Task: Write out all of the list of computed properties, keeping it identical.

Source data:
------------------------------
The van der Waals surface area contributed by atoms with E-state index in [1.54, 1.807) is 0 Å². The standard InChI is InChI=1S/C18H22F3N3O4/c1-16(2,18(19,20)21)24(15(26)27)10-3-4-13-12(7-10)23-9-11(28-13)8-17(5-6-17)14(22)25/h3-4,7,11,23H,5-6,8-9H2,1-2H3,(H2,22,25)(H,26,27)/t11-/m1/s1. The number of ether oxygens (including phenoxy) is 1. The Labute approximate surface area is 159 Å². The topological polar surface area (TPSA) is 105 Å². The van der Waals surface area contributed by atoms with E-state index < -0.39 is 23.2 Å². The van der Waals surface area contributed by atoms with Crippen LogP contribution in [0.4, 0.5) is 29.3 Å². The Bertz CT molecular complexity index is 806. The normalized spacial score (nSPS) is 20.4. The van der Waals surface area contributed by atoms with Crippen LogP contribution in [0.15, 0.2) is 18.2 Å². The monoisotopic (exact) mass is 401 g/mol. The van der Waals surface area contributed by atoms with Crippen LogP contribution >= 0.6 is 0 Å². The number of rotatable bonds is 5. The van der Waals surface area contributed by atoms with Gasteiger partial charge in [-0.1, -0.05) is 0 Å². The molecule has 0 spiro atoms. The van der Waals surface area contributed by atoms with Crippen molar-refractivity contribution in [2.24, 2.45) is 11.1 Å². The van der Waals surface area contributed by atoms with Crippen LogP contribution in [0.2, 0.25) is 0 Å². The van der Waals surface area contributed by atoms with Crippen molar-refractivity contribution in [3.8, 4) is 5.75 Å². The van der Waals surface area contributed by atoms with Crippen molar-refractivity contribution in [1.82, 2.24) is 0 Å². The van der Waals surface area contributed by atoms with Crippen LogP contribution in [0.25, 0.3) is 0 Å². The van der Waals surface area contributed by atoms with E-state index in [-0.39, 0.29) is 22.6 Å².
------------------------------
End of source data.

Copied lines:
The van der Waals surface area contributed by atoms with E-state index in [1.54, 1.807) is 0 Å². The standard InChI is InChI=1S/C18H22F3N3O4/c1-16(2,18(19,20)21)24(15(26)27)10-3-4-13-12(7-10)23-9-11(28-13)8-17(5-6-17)14(22)25/h3-4,7,11,23H,5-6,8-9H2,1-2H3,(H2,22,25)(H,26,27)/t11-/m1/s1. The number of ether oxygens (including phenoxy) is 1. The Labute approximate surface area is 159 Å². The topological polar surface area (TPSA) is 105 Å². The van der Waals surface area contributed by atoms with E-state index < -0.39 is 23.2 Å². The van der Waals surface area contributed by atoms with Crippen LogP contribution in [0.4, 0.5) is 29.3 Å². The Bertz CT molecular complexity index is 806. The normalized spacial score (nSPS) is 20.4. The van der Waals surface area contributed by atoms with Crippen LogP contribution in [0.15, 0.2) is 18.2 Å². The monoisotopic (exact) mass is 401 g/mol. The van der Waals surface area contributed by atoms with Crippen LogP contribution >= 0.6 is 0 Å². The number of rotatable bonds is 5. The van der Waals surface area contributed by atoms with Gasteiger partial charge in [-0.1, -0.05) is 0 Å². The molecule has 0 spiro atoms. The van der Waals surface area contributed by atoms with Crippen molar-refractivity contribution in [2.24, 2.45) is 11.1 Å². The van der Waals surface area contributed by atoms with Crippen LogP contribution in [0.2, 0.25) is 0 Å². The van der Waals surface area contributed by atoms with Crippen molar-refractivity contribution in [3.8, 4) is 5.75 Å². The van der Waals surface area contributed by atoms with Crippen molar-refractivity contribution in [1.82, 2.24) is 0 Å². The van der Waals surface area contributed by atoms with Crippen LogP contribution in [0.25, 0.3) is 0 Å². The van der Waals surface area contributed by atoms with E-state index in [-0.39, 0.29) is 22.6 Å².